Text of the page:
The Interagency Coalition on AIDS and Development (ICAD) is a registered Canadian charity based in Ottawa, Ontario representing a large coalition of over 100 Canadian HIV and AIDS organizations, international development non-governmental organizations, academic institutions, labour unions, and individuals. ICAD helps Canadians contribute to international HIV work and encourages Canadian organizations to use the lessons learned from the global response that ICAD makes available, to improve prevention, care, treatment, and support services across diverse settings in Canada. ICAD provides leadership in reducing the global and domestic impact of the HIV and AIDS epidemic through improving public policy, providing information and analysis, and sharing lessons learned.
Decades of neglect have allowed TB to become the world's leading infectious killer.
True solutions to the HIV/AIDS crisis must address the barriers that many people with HIV face every day.
12/29/2017 15:52 EST
By Heather Johnston and James Orbinski, Dignitas International On December 1st, we marked another World AIDS Day in the global
12/29/2017 12:42 EST
The tuberculosis advocacy community needs to build on their expertise, experience and the lessons they learned.
12/28/2017 08:58 EST
By Angela Quinlan, Grandmothers Advocacy Network I am a member of the Grandmothers Advocacy Network (GRAN), a non-partisan
12/14/2017 13:22 EST
eBy Nicci Stein, The Teresa Group U=U for sexual transmission (undetectable=untransmissable) is the most exciting game changer
12/12/2017 10:07 EST
Co-authored by members of Plan International Canada's Global Fund team: Magalie Nelson, Health Advisor and Kate Waller, Gender
12/12/2017 10:06 EST
By Emily Carson, ICASO There is a humanitarian crisis in Venezuela. This is a crisis of many facets, but it is above all
12/08/2017 16:12 EST
In my work, I meet many women who have had difficult times in their lives. As the National Coordinator for the International
12/05/2017 15:56 EST
With a new consensus that undetectable equals untransmittable, ending the AIDS epidemic in Canada is much more attainable than we previously thought.
12/01/2017 10:25 EST
It's so important for Canada to look at how it invests its foreign aid through a feminist viewpoint.
10/27/2017 12:46 EDT
Even with access to care, I saw the Afro-Canadian positive community around me failing to receive the care they need. Refugees face many challenges -- being a newcomer, being alone, dealing with trauma. In addition, the shame of having HIV was profound; merely walking into an HIV clinic caused widespread gossip and shaming within the community.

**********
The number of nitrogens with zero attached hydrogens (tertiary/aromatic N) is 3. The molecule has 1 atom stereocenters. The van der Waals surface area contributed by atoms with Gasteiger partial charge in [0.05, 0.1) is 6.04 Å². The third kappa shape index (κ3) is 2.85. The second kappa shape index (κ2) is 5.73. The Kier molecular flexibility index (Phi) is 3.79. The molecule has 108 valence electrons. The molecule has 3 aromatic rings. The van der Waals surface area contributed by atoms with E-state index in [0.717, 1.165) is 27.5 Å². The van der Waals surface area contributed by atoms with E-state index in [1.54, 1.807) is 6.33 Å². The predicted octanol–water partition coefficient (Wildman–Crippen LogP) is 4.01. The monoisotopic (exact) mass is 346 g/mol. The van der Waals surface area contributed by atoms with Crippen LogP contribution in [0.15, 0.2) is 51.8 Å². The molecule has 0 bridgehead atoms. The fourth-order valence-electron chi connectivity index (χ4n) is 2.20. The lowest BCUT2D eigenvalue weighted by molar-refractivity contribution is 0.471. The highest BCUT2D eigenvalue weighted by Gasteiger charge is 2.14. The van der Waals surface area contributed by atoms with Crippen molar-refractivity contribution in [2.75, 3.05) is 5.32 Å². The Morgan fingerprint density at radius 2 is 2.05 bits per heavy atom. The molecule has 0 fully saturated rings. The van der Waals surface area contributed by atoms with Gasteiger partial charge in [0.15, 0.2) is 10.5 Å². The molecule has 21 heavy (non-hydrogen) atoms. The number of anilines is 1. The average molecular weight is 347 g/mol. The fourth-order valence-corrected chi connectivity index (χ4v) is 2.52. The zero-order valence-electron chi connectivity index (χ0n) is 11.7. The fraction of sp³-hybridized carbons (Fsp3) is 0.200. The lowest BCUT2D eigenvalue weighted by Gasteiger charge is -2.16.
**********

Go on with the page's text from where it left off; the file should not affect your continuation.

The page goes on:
02/03/2017 02:31 EST
We are just three years away from being called to account for our progress towards the 2020 Fast-Track targets -- a critical milestone in ending the AIDS epidemic. We still have a great distance to travel before we're able to call it a success. Measures to close this gap are readily available, but what we need is an all hands-on deck approach.
12/12/2016 01:41 EST
Since 2011, new infections in children have reduced by a massive 60 per cent -- this drop is responsible for most of the impressive decline in HIV infections globally. So why then is it hard for me to join in the spontaneous applause that tend to break out at events where statements such as "... and her baby was born HIV-free" or "... and my baby is healthy" are made?
12/09/2016 11:44 EST
Few health workers with knowledge of sign language and a lack of written or visual information on HIV in sign language are further barriers for those with hearing impairments. Requiring a sign language interpreter also limits the level of privacy deaf people have when accessing health services. Additionally, much information can get lost in translation. Without comprehensive knowledge of HIV transmission, Lesotho's deaf population remains vulnerable to this virus.
12/08/2016 08:04 EST
Internationally the formal commitment has been made to end AIDS by 2030. However, there is a chasm to be crossed between the formal signature of a country acknowledging that these targets ought to be met, and the day-to-day financial, political, and social effort that meeting these targets will require.
12/08/2016 02:02 EST
Thirty-seven years old. In 2030, I will be 37 years old. In 2030, the AIDS epidemic will be eliminated. I hope. According to the 2030 Sustainable Development Goals (SDGs) or "Global Goals" that's the plan. I pray to God they're right. I can wait till 37, but if I'm being honest, I expect to be waiting much past that.
12/06/2016 01:55 EST
current prevention strategies are not decreasing the rate of new HIV infections quickly enough to end the epidemic -- and women and girls are especially at risk. Given recent advances in HIV prevention science, we can, and must, do better.
12/05/2016 12:43 EST
Tuberculosis (TB), a formidable foe to global health for thousands of years, has joined forces with HIV, a relative new-kid on the block, and together the two have left a wake of destruction, destitution, and death in communities across the globe.
12/02/2016 07:35 EST
Speaking at the recent Global Fund replenishment conference in Montreal, Mr. Trudeau touted that "Canada will continue to lead by example, and show the world what we can accomplish when we unite in pursuit of a larger goal." However, this declaration came at a time when HIV rates have been steadily rising across the country, people with HIV being criminalized for non-disclosure and underfunding for HIV organizations.
12/01/2016 11:13 EST
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